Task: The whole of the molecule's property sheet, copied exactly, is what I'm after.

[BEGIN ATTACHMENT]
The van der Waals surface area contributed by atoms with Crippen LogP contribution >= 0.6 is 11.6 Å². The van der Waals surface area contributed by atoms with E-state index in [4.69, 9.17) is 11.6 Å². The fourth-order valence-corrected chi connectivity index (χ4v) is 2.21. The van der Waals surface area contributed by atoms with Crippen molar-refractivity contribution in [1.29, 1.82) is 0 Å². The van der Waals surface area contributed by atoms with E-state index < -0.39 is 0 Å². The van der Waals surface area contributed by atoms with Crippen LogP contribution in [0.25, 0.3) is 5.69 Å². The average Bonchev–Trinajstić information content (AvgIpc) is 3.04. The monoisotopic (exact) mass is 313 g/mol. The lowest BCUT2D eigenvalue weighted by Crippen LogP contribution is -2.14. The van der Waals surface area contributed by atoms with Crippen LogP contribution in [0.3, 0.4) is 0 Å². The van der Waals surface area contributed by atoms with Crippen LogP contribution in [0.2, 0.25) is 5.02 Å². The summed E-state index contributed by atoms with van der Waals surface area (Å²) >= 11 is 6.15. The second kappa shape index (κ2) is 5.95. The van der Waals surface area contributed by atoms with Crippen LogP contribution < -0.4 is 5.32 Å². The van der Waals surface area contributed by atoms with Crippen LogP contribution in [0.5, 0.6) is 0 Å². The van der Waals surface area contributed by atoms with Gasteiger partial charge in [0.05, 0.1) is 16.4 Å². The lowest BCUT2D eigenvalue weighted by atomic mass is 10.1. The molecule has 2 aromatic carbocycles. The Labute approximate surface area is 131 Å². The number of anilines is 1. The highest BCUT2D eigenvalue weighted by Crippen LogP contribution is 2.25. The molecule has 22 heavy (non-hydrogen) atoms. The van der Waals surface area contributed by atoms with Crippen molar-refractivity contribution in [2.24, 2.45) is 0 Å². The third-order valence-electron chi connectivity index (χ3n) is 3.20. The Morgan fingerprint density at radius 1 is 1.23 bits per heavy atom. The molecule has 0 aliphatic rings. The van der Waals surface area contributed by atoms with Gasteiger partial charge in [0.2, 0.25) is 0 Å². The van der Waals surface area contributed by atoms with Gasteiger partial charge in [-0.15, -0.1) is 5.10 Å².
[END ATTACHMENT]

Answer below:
The van der Waals surface area contributed by atoms with Crippen LogP contribution >= 0.6 is 11.6 Å². The van der Waals surface area contributed by atoms with E-state index in [4.69, 9.17) is 11.6 Å². The fourth-order valence-corrected chi connectivity index (χ4v) is 2.21. The van der Waals surface area contributed by atoms with Crippen molar-refractivity contribution in [1.29, 1.82) is 0 Å². The van der Waals surface area contributed by atoms with E-state index < -0.39 is 0 Å². The van der Waals surface area contributed by atoms with Crippen LogP contribution in [0.25, 0.3) is 5.69 Å². The average Bonchev–Trinajstić information content (AvgIpc) is 3.04. The monoisotopic (exact) mass is 313 g/mol. The lowest BCUT2D eigenvalue weighted by Crippen LogP contribution is -2.14. The van der Waals surface area contributed by atoms with Crippen LogP contribution in [0.3, 0.4) is 0 Å². The van der Waals surface area contributed by atoms with Crippen LogP contribution in [0.2, 0.25) is 5.02 Å². The summed E-state index contributed by atoms with van der Waals surface area (Å²) >= 11 is 6.15. The second kappa shape index (κ2) is 5.95. The van der Waals surface area contributed by atoms with Crippen LogP contribution < -0.4 is 5.32 Å². The van der Waals surface area contributed by atoms with Crippen LogP contribution in [0.5, 0.6) is 0 Å². The van der Waals surface area contributed by atoms with Gasteiger partial charge in [0.05, 0.1) is 16.4 Å². The lowest BCUT2D eigenvalue weighted by atomic mass is 10.1. The molecule has 2 aromatic carbocycles. The Labute approximate surface area is 131 Å². The number of anilines is 1. The highest BCUT2D eigenvalue weighted by Crippen LogP contribution is 2.25. The molecule has 22 heavy (non-hydrogen) atoms. The van der Waals surface area contributed by atoms with Crippen molar-refractivity contribution in [2.24, 2.45) is 0 Å². The third-order valence-electron chi connectivity index (χ3n) is 3.20. The Morgan fingerprint density at radius 1 is 1.23 bits per heavy atom. The molecule has 0 aliphatic rings. The van der Waals surface area contributed by atoms with Gasteiger partial charge in [0.2, 0.25) is 0 Å². The van der Waals surface area contributed by atoms with Gasteiger partial charge in [-0.15, -0.1) is 5.10 Å².